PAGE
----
Authenticity, credibility and experiential on IWD 2019

by Natalia Riley

8th March 2019

International Women’s Day (IWD) represents the perfect opportunity for marketers to demonstrate how their business is championing the female voice. As Susie Dullard discusses in our post on the evolution of a conscious company, the discourse on what role businesses should take in tackling societal challenges like the gender pay gap is changing. Today, aligning a business with social values is essential to gain the trust of consumers who believe businesses should do more to improve society.

This is perhaps why PR campaigns launched to coincide with IWD this year have taken a more considered approach to championing women’s rights. Instead of headline grabbing stunts, brands have partnered with established female empowerment organisations in order to launch credible activations.

Pursuing authenticity

For example, Bacardi teamed up with leadership, education and training company SHE Global for the Spirit Forward SHE summit. The event, which took place a week before IWD, was designed to help women realise that they don’t need to be in charge in order to lead. Partnering with a campaign group that has a legitimate stake in IWD signals to consumers that Bacardi is an authentic champion of women’s rights—especially when collaborating on an experiential activation.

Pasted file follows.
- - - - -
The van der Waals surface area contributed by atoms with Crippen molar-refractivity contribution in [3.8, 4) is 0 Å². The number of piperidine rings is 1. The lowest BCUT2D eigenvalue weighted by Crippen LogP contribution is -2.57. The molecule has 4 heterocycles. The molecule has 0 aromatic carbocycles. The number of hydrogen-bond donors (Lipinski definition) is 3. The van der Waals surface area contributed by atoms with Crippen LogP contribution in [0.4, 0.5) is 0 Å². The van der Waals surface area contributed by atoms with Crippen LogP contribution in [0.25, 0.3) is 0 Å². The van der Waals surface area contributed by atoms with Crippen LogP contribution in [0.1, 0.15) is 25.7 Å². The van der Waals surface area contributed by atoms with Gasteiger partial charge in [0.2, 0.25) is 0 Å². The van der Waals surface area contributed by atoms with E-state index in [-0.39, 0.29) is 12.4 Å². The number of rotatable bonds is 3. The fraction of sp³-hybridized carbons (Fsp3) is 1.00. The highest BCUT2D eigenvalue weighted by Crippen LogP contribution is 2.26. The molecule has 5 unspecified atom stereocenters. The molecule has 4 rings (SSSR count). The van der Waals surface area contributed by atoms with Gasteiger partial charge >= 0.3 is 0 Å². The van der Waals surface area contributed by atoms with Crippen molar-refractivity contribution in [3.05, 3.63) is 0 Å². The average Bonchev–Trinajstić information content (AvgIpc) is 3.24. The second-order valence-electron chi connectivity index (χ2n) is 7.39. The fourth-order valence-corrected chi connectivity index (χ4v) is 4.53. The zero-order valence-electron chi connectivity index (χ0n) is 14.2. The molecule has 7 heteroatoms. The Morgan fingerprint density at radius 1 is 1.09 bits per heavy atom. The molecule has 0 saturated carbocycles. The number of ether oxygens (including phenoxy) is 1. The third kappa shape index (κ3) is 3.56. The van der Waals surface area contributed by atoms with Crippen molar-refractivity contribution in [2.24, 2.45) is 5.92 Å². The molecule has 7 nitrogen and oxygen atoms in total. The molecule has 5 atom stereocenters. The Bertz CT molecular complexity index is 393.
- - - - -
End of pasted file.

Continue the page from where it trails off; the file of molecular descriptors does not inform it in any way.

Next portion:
Legitimacy matters. A whopping 90% of millennials state that authenticity is important when deciding which brands to support, so should be front of mind when communicating social values.

Emphasising that experiential is king (or rather, queen) for IWD this year, The Body Shop is also running its own two-day event, Celebrate She. Consumers will be able to test out The Body Shop’s products whilst attending inspirational talks on topics ranging from body confidence to careers.  The event allows The Body Shop to align its products with women’s rights in a sensitive way by creating a forum for women to share advice.

“Femvertising” falters

Brand approaches to IWD haven’t always been this well considered.

McDonalds’ simple idea of turning its iconic golden arches upside down in California, in order to honour the “extraordinary accomplishments of women everywhere and especially in our restaurants” backfired spectacularly in 2018.

Critics were quick to point out not only that reversing the arches back to their normal “M” would mean celebrating men every other day of the year, but also the hypocrisy of McDonalds honouring female workers who don’t receive a living wage or paid maternity leave.

In the UK, Brewdog’s Pink IPA, “Beer for girls” suffered similar backlash. Whilst the beer was sold at a fifth of the usual price to raise awareness of the gender pay gap, many critics saw through the activation and labelled it as little more than a cynical marketing campaign.

This kind of public relations misstep has been characterised by campaigners and industry experts alike as “Femvertising”—where Feminism is exploited by marketers when it’s most convenient to them. This in turn ignores the underlying gender inequalities which consumers are becoming more aware of and passionate about. And, most importantly, the purpose of International Women’s Day.

Really, what it comes down to is brands championing their own authenticity and credibility in any campaign that tackle social issues. For women’s rights, that means celebrating women on every day of the year.